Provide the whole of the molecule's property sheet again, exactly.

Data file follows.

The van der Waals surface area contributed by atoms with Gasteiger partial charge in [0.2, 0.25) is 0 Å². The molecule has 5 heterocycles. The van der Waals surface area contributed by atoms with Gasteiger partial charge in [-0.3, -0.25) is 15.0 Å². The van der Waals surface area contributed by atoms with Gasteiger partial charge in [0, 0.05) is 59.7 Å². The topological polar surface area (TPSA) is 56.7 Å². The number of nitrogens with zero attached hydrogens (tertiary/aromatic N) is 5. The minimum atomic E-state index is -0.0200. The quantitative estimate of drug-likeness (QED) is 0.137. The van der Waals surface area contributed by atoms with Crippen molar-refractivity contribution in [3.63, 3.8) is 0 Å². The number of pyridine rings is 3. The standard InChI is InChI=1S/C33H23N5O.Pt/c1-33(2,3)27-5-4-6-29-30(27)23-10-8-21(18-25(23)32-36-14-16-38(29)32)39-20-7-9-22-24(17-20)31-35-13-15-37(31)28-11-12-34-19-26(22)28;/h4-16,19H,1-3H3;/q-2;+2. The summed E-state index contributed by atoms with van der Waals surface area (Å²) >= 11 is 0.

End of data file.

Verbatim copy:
The van der Waals surface area contributed by atoms with Gasteiger partial charge in [0.2, 0.25) is 0 Å². The molecule has 5 heterocycles. The van der Waals surface area contributed by atoms with Gasteiger partial charge in [-0.3, -0.25) is 15.0 Å². The van der Waals surface area contributed by atoms with Gasteiger partial charge in [0, 0.05) is 59.7 Å². The topological polar surface area (TPSA) is 56.7 Å². The number of nitrogens with zero attached hydrogens (tertiary/aromatic N) is 5. The minimum atomic E-state index is -0.0200. The quantitative estimate of drug-likeness (QED) is 0.137. The van der Waals surface area contributed by atoms with Crippen molar-refractivity contribution in [3.63, 3.8) is 0 Å². The number of pyridine rings is 3. The standard InChI is InChI=1S/C33H23N5O.Pt/c1-33(2,3)27-5-4-6-29-30(27)23-10-8-21(18-25(23)32-36-14-16-38(29)32)39-20-7-9-22-24(17-20)31-35-13-15-37(31)28-11-12-34-19-26(22)28;/h4-16,19H,1-3H3;/q-2;+2. The summed E-state index contributed by atoms with van der Waals surface area (Å²) >= 11 is 0.